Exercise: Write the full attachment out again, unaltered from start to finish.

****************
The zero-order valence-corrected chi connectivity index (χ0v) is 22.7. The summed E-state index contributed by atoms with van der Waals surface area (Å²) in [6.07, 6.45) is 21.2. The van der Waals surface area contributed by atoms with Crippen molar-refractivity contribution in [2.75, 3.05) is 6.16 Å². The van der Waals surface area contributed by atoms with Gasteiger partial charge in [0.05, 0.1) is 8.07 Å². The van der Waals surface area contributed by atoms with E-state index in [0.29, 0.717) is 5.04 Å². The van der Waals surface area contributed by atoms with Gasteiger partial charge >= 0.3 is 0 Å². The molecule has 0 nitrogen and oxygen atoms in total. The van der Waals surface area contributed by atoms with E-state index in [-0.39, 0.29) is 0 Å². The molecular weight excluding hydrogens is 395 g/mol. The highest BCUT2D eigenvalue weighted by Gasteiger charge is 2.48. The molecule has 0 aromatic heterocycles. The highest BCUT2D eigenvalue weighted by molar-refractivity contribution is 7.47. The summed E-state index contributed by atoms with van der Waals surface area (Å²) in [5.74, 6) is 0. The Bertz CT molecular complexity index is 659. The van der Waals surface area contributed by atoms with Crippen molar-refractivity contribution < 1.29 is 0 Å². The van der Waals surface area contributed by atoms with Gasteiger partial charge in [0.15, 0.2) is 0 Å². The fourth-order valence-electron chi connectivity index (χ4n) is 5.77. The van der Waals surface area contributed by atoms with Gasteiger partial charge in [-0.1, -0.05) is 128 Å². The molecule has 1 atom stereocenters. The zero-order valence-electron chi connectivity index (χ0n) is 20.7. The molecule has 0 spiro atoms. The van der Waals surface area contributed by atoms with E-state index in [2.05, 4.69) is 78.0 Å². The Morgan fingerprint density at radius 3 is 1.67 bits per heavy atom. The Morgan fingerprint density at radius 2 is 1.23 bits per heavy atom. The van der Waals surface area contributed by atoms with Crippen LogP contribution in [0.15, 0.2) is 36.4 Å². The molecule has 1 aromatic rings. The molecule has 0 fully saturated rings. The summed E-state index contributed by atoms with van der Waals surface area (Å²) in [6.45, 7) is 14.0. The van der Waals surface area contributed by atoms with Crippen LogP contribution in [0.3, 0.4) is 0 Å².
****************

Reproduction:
The zero-order valence-corrected chi connectivity index (χ0v) is 22.7. The summed E-state index contributed by atoms with van der Waals surface area (Å²) in [6.07, 6.45) is 21.2. The van der Waals surface area contributed by atoms with Crippen molar-refractivity contribution in [2.75, 3.05) is 6.16 Å². The van der Waals surface area contributed by atoms with Gasteiger partial charge in [0.05, 0.1) is 8.07 Å². The van der Waals surface area contributed by atoms with E-state index in [0.29, 0.717) is 5.04 Å². The van der Waals surface area contributed by atoms with Gasteiger partial charge >= 0.3 is 0 Å². The molecule has 0 nitrogen and oxygen atoms in total. The van der Waals surface area contributed by atoms with E-state index in [-0.39, 0.29) is 0 Å². The molecular weight excluding hydrogens is 395 g/mol. The highest BCUT2D eigenvalue weighted by Gasteiger charge is 2.48. The molecule has 0 aromatic heterocycles. The highest BCUT2D eigenvalue weighted by molar-refractivity contribution is 7.47. The summed E-state index contributed by atoms with van der Waals surface area (Å²) in [5.74, 6) is 0. The Bertz CT molecular complexity index is 659. The van der Waals surface area contributed by atoms with Crippen molar-refractivity contribution < 1.29 is 0 Å². The van der Waals surface area contributed by atoms with Gasteiger partial charge in [0.15, 0.2) is 0 Å². The fourth-order valence-electron chi connectivity index (χ4n) is 5.77. The van der Waals surface area contributed by atoms with Gasteiger partial charge in [-0.1, -0.05) is 128 Å². The molecule has 1 atom stereocenters. The zero-order valence-electron chi connectivity index (χ0n) is 20.7. The molecule has 0 spiro atoms. The van der Waals surface area contributed by atoms with E-state index in [2.05, 4.69) is 78.0 Å². The Morgan fingerprint density at radius 3 is 1.67 bits per heavy atom. The Morgan fingerprint density at radius 2 is 1.23 bits per heavy atom. The van der Waals surface area contributed by atoms with Crippen LogP contribution in [0.15, 0.2) is 36.4 Å². The molecule has 1 aromatic rings. The molecule has 0 fully saturated rings. The summed E-state index contributed by atoms with van der Waals surface area (Å²) in [6.45, 7) is 14.0. The van der Waals surface area contributed by atoms with Crippen LogP contribution in [0.3, 0.4) is 0 Å².